We used two crop models of differing degree of complexity: the more complex Aquacrop and a modified version of the simpler SAFY (Simple Algorithm For Yield) including a very simple water balance module according to the FAO 56 equations.
To identify the models’ key parameters and variables, to be tackled during the assimilation, a combination of two global sensitivity analysis methods, Morris and EFAST, was applied. These methods were used to obtain a rank of the most influential parameters for both Aquacrop and SAFY, in order to select a limited group of parameters to be further optimized. The use of a reduced number of parameters to vary in the assimilation procedures is appropriate for the correct functioning of the assimilations algorithms based on EnKF, so that the preliminary sensitivity analysis is an essential processing phase. The combined use of sensitivity and assimilation procedures has allowed to assess the impact of water stress on the production.
For Aquacrop we develop an optimization procedure to reduce the gap between the remotely sensed and model simulated Canopy Cover. For the modified version of SAFY, we employed an assimilation procedure based on the Ensemble Kalman Filter, which controls crop model runs, in order to recalibrate the most influential parameters and assimilate the remotely sensed LAI value, improving the estimation of yield and monitoring the crop’s growth status as affected by drought.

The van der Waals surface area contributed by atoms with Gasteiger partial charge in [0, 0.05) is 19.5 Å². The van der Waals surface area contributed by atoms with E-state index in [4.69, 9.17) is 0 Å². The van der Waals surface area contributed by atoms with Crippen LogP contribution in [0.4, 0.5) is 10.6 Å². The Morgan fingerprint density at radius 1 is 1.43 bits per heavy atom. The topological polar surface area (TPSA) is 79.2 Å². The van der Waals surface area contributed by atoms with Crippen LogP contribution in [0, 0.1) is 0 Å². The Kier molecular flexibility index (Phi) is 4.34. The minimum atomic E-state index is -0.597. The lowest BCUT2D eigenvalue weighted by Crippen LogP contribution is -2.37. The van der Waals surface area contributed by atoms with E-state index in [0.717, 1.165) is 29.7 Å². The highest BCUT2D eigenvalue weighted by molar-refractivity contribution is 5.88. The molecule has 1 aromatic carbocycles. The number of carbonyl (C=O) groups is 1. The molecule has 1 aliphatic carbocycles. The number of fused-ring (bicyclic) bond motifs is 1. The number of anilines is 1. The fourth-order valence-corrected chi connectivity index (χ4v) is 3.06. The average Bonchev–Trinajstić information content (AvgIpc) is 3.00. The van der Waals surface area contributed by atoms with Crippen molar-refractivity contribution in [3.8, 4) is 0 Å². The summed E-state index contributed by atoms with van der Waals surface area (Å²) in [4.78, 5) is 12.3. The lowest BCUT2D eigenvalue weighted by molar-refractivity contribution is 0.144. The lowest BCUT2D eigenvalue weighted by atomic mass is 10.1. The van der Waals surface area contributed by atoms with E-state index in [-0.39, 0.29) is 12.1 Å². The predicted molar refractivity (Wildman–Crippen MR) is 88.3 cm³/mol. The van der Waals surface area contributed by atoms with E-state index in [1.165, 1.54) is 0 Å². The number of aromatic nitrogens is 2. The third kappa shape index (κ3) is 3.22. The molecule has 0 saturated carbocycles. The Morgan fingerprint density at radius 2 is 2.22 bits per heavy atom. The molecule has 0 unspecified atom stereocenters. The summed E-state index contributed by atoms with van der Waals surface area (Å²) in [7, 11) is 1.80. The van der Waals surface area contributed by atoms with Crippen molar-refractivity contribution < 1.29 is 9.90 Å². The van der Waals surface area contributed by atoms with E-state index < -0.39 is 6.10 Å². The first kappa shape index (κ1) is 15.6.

These procedures, using both models, were tested in a spatialized application, by using data collected in the rural area of Yangling (Shaanxi Province) in 2013, 2014 and 2015. Results, for a selected number of wheat fields, have been validated by utilizing both ground yield data and statistical yield data for the selected area.
Comparison Between The Use Of SAR And Optical Data For Wheat Yield Estimations Using Crop Model Assimilation